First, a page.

The optimal SiCOH film formation conditions were found by varying the plasma power during the PECVD deposition. Figure 5a shows the Fourier transform infrared (FTIR) spectroscopy measurement results for the SiCOH single film deposited by varying the plasma power for (60 and 100) W. The peak at (1,300–1,240) cm−1 in the entire wavelength range comes from the Si–CH3 bond. From (1,240 to 950) cm−1, the peak occurs in the Si–O related stretching vibration mode. The wide absorption band between (950 and 650) cm−1 corresponds to the Si– (CH3)x (x = 1, 2, 3) bending vibration40. Figure 5b shows the FTIR spectra fitted with five peaks concentrated at (805, 960, 1,007, 1,136, and 1,250) cm−1. Silicon-related peaks were normalized, and the integrated area of each peak was divided into the total integrated area. From this result, we can confirm that when the SiCOH film is deposited by the PECVD process, the Si–O bond decreases, and the Si–CH3 bond increases as the plasma power decreases. In this study, the SiCOH film was deposited under a plasma power of 60 W. To determine the causative factors that induce the charging effect in the actual PI before/after bias temperature stress, we conducted a physical analysis. Figures 5c and d show the SIMS results before and after NBTS application of two types of capacitors, MIM A (Al/SiO2/PI/Al) and MIM B (Al/SiO2/SiCOH/PI/Al) capacitors. It can be seen that the F− from PI is relatively highly accumulated at the SiO2/PI interface of the MIM A capacitor after NBTS. These accumulated F− can act as ionized charges and affect the characteristics of TFTs and other devices fabricated on the PI substrate41,42. However, MIM B had no changes in the amount of F− accumulation at the barrier and PI interface even after NBTS. This is due to the F- binding with Si in the SiCOH film since the electron affinity of F (328 KJ/mol) is higher than that of C (122 KJ/mol). Figure 5e summarizes the step-by-step mechanism of how the SiCOH film consumes F− from PI. When NBTS is applied to the MIM capacitor, F− from PI are accumulated at the barrier and PI interface (step 1). However, the Si–CH3 bond in the SiCOH film is broken by the bias temperature stress, and F− with higher electron affinity binds to Si to form a Si-F bond, neutralizing the negative charge from F- and ultimately suppressing the surface charging phenomenon (step 2). Carbon that is not bonded can be replaced by C–C or C–H bonding, and since this is a nonpolar bond, the charging effect can be prevented43.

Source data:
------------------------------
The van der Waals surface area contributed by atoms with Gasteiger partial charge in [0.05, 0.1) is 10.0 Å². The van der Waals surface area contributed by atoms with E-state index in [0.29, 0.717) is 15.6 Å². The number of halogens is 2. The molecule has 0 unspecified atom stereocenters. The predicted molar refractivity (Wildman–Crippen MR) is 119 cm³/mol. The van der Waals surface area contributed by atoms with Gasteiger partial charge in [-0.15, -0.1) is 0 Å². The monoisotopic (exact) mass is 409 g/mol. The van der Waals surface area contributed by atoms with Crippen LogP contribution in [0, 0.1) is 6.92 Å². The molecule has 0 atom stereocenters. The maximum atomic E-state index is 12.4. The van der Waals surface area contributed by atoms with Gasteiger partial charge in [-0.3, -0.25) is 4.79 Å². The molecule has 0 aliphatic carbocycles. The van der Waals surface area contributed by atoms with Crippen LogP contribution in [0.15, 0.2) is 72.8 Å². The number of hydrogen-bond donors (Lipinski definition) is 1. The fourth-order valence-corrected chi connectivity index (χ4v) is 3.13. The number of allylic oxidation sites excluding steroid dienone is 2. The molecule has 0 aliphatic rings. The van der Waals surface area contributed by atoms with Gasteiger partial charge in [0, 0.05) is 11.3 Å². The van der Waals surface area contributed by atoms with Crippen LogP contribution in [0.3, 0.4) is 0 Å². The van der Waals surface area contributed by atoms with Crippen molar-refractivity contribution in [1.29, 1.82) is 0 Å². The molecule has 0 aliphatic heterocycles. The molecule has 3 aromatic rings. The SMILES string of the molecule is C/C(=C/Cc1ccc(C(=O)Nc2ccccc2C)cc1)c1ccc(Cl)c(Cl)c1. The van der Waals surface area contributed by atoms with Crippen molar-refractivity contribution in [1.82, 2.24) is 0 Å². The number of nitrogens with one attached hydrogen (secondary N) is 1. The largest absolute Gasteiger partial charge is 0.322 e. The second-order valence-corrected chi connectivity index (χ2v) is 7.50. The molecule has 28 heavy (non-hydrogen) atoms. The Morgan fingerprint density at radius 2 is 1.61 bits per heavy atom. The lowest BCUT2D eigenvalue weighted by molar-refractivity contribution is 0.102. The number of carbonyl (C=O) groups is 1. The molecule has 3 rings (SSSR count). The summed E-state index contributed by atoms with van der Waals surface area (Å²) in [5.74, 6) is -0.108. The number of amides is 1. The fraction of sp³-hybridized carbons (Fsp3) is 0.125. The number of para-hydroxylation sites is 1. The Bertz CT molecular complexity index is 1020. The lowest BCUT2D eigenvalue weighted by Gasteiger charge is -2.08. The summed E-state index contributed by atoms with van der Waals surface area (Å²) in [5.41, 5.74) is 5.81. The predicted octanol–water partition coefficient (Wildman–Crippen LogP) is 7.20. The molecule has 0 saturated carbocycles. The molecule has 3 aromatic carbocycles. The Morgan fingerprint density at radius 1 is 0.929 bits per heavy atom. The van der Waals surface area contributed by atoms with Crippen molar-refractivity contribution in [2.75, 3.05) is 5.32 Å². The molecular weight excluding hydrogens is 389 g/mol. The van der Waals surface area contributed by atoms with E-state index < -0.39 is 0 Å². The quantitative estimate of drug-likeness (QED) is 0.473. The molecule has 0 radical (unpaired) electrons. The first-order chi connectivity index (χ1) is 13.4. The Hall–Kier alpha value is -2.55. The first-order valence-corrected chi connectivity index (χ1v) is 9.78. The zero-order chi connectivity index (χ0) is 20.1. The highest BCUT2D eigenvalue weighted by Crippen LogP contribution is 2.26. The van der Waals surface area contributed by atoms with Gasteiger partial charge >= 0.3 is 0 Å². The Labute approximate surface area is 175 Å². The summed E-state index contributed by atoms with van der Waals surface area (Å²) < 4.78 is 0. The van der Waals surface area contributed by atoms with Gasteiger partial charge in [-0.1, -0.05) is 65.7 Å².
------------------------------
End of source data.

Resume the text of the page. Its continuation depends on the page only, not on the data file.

Stable flexible display performance verification
Figure 6a is an actual picture of the flexible display panel used in this study. The Vth shift after NBTS of the TFTs in Fig. 1 was obtained from a total of 15 samples (5 samples per device), and the Vth shift is exhibited in the box plot in Fig. 6b. As opposed to Device A and C that exhibit negative Vth shifts, Device B exhibits Vth shifts that move in the positive direction. This abnormal positive Vth shift of the TFT device may cause image sticking in the flexible panel. One of the metrics that can measure display panel quality is the display image sticking evaluation. Image sticking refers to a phenomenon in which an image remains visible even after the next frame is written, thereby hindering the visibility of the succeeding image24. Supplementary Figure 5a shows the evaluation method of display image sticking. The luminance is measured at the first 64-gray pattern, which is aged for a certain time under the pattern where the black/white pattern intersects, and the luminance is measured again at the 64-gray pattern. The level at which the luminance exceeds a certain level in the late 64-gray pattern compared to the initial 64-gray pattern is evaluated as an afterimage time value. Figure 6c shows the image sticking evaluation result of the panels manufactured on Device A, B, and C. It can be confirmed that the panel manufactured on Device C has the same level of image sticking as the panel manufactured on Device A, while the panel manufactured on Device B exhibits very severe image sticking. Figure 6d shows the results of manufacturing an actual OLED display on Devices A, B, and C, initially aging it from 64-gray patterns to a chess pattern, and then measuring the panel state with a camera in the state of the 64 gray pattern. The panel manufactured on Device B confirmed that the part that had been aged with a black pattern looked darker and was recognized as image sticking. Supplementary Figures 5c and d show that the specific behavior (positive Vth shift) in the TFT device can induce this image sticking.
These results represent that the operating current of devices manufactured on PI can flow differently than expected, which can adversely affect performance of flexible electronics. In addition, it is shown that the SiCOH film presented in this study can suppress the charging phenomenon of PI and the image sticking problem by introducing the SiCOH film as a barrier. The SiCOH layer that can prevent the PI charging effect is expected to apply to all flexible devices.